The following is an excerpt from my just finished collection of poems based on my 1977 six month trip in my 22 foot sailboat. I've begun submitting now. It's a combination of log notes and poems in hopes there'll be crossover appeal to both sailors and poets.
Coming out of the East River in preparation for anchoring at Sandy Hook, N.J., then sailing down the Jersey Coast. You can see the twin towers behind me.
My poem, Streaking, about that leg of the trip is currently in Empowerment4Women.
Little Adventure: Fitting out the boat. June 1977
Little Adventure is a Tanzer 22 fin keel sailboat, purchased second-hand in Marion, MA, in late 1974. No standing head room in the cabin.She came with two regular jibs (Genoa for light winds and standard size), one small storm jib made of thick canvass, and a compass. R and I add a depth sounder, odometer, ship to shore radio and, before our trip, a second five gallon gas tank and homemade spinnaker. We purchase an Avon to serve as combination dinghy and life raft to replace the fiberglass dinghy we owned the first two years. A supply of paperback books are stored on a shelf in the main cabin where one quarterberth cushion slides back and a pop-up table comes up for meals and for chart space for course plotting.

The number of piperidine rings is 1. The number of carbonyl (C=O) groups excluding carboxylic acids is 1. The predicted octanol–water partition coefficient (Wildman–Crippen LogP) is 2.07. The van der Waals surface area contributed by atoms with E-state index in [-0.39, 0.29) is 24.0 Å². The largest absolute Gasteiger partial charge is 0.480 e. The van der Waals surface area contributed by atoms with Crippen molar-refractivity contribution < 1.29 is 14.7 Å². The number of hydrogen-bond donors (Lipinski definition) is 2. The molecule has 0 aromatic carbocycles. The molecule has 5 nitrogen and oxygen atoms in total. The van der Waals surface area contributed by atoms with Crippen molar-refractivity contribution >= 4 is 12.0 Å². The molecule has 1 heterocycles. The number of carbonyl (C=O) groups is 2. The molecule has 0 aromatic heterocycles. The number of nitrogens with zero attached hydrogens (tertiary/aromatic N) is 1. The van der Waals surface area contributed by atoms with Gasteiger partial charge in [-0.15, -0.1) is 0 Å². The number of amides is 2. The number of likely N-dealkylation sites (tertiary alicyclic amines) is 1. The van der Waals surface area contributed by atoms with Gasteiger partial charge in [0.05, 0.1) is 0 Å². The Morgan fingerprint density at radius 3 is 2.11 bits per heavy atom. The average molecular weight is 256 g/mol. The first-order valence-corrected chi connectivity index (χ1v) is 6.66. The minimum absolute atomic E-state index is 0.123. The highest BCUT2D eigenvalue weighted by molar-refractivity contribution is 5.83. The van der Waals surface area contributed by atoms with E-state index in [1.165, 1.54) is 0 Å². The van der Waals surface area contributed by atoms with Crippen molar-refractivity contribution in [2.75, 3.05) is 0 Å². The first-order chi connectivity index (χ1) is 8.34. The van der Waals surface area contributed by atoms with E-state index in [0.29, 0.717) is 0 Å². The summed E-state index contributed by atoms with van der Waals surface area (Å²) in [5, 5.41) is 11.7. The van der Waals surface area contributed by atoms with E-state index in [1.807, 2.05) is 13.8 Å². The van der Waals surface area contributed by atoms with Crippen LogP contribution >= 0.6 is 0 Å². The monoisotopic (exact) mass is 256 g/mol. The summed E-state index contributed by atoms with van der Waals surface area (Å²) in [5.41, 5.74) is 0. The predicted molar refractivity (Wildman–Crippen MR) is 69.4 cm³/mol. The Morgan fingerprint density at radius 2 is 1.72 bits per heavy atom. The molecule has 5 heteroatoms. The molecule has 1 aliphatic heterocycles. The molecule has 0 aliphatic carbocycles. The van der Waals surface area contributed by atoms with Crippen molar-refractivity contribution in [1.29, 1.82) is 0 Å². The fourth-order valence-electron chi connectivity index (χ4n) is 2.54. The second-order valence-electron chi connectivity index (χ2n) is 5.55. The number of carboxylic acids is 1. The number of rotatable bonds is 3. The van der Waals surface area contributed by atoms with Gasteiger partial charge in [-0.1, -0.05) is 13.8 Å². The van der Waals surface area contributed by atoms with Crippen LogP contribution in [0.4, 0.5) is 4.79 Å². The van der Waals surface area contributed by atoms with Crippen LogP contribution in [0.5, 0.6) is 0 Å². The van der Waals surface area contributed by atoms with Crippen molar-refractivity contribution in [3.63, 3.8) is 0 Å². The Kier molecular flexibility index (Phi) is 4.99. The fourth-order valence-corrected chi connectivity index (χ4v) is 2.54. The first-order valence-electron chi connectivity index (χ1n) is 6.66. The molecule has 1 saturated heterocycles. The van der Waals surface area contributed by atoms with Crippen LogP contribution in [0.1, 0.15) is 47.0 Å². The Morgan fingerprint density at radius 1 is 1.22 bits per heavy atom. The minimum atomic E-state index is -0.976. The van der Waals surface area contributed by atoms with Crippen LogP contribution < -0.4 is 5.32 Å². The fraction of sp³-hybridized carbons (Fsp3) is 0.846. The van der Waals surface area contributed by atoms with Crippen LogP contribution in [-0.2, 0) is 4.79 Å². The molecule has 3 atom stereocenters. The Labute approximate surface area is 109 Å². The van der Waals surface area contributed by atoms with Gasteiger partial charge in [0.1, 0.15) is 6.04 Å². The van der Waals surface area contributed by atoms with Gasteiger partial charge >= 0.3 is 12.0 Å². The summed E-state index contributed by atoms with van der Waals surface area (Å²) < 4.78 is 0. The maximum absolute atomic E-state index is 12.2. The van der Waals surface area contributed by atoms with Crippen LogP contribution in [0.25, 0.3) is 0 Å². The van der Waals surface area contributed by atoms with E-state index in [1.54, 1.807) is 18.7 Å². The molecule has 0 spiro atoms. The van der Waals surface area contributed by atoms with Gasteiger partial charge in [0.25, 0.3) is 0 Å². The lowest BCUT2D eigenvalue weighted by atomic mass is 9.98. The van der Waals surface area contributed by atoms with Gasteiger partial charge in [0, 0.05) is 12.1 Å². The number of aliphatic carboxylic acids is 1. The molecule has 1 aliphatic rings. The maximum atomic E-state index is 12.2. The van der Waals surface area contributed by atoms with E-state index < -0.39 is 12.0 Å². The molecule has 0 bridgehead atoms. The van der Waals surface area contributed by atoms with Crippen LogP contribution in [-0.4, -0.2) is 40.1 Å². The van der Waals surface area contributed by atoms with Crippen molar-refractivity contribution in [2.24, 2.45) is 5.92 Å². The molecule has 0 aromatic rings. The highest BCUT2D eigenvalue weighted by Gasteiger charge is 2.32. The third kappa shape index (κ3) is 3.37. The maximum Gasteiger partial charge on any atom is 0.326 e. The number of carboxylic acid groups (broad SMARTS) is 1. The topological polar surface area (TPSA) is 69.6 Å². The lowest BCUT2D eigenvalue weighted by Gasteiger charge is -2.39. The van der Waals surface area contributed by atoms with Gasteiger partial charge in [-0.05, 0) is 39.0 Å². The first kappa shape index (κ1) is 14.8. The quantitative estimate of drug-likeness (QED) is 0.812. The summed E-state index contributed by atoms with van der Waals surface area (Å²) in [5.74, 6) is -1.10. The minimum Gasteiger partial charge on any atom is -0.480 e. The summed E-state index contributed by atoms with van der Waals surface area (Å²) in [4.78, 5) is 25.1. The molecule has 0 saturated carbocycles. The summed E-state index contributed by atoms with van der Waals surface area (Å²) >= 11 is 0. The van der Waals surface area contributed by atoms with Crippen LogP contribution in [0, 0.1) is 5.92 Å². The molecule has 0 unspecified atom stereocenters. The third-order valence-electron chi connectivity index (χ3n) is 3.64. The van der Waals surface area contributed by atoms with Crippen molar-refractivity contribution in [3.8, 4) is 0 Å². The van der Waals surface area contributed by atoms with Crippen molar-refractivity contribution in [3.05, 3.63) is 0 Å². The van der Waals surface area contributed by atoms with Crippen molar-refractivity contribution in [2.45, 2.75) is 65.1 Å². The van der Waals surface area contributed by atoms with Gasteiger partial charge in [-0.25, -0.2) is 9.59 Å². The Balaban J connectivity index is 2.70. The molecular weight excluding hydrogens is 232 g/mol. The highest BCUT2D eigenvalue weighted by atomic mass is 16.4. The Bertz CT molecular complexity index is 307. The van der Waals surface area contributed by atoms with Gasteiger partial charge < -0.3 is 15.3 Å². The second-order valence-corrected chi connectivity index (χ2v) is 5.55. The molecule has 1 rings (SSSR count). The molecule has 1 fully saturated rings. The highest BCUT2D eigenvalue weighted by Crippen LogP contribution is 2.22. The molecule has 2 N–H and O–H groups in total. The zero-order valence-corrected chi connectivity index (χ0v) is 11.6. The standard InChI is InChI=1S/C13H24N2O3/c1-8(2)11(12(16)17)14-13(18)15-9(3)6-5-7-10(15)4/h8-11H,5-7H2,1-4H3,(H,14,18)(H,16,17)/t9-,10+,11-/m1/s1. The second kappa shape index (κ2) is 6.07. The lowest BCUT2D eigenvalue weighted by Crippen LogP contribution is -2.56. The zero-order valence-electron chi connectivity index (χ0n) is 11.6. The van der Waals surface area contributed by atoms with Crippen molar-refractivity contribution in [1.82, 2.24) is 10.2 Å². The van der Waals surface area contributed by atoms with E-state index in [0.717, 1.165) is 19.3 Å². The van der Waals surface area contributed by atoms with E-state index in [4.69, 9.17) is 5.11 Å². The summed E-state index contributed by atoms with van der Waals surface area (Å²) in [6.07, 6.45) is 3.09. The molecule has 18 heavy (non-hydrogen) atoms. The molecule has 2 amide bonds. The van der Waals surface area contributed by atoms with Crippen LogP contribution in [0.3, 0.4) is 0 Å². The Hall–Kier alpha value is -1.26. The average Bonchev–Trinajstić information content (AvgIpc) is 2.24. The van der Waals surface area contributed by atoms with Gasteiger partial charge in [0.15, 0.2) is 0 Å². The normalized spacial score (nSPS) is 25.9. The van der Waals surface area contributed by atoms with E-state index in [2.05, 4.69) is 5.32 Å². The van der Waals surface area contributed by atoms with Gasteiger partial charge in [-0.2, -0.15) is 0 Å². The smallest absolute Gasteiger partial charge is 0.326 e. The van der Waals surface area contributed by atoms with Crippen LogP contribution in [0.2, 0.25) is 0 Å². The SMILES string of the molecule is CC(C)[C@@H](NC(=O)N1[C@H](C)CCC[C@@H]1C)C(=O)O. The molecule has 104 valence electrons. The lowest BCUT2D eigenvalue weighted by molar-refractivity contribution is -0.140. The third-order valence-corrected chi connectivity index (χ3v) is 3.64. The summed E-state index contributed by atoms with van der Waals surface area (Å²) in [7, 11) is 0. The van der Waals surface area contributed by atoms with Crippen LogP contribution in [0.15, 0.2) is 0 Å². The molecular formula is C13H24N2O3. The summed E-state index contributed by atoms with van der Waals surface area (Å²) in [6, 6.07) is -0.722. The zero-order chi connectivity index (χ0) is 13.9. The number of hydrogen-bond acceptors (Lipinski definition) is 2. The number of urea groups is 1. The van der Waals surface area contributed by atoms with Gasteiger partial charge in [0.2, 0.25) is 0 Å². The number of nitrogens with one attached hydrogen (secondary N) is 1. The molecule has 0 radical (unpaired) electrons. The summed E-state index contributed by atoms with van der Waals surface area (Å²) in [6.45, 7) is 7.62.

As the trip’s leave date nears, jeans and tee shirts are packed into two duffel bags and warmer clothes combined into a third, smaller duffel bag. Nets in the V-berth hold our toiletries. Wet gear hangs from a hook. Canned goods are stored in plastic bins beneath the quarter berths. Potatoes and onions hang from a net in the cabin. Block ice goes into a small front-opening ice chest built into the boat below the stove and sink. We have no hanging locker, no head. A porta potty will have to do. Our cat Monster’s litter box sits under the lip of the V-berth where we’ll sleep. A two-burner kerosene stove is mounted next to a sink too small to do dishes in. A bucket will do for that. Our goal is to make it to Florida, then across the Gulf Stream and down the Abacos, possibly ending up in New Orleans, a city we feel will be similar in spirit to Boston.
Sea Fever Redux
I must go down to the sea again…
I board the tiny sloop that has carried me
twice to Maine with its deep
silent harbors and moaning buoys.
I'm ensnared, trapped by increasing
longings to ride that magic carpet
into places different from my own
narrow world of nine to five rewind.
Saltwater rises through my body,
is transformed through its heat
into golden mist. I expand
without Alice's cookies,
become a gull dropping clams
on the rocks to crack them,
a molting lobster, a leaping dolphin,
a man watching the sky from a deserted dock.
The sea is my cradle and it rocks me,
birthing me into new ways of seeing.
My arms unfurl into sails.
I let the wind take me.
A gas stop.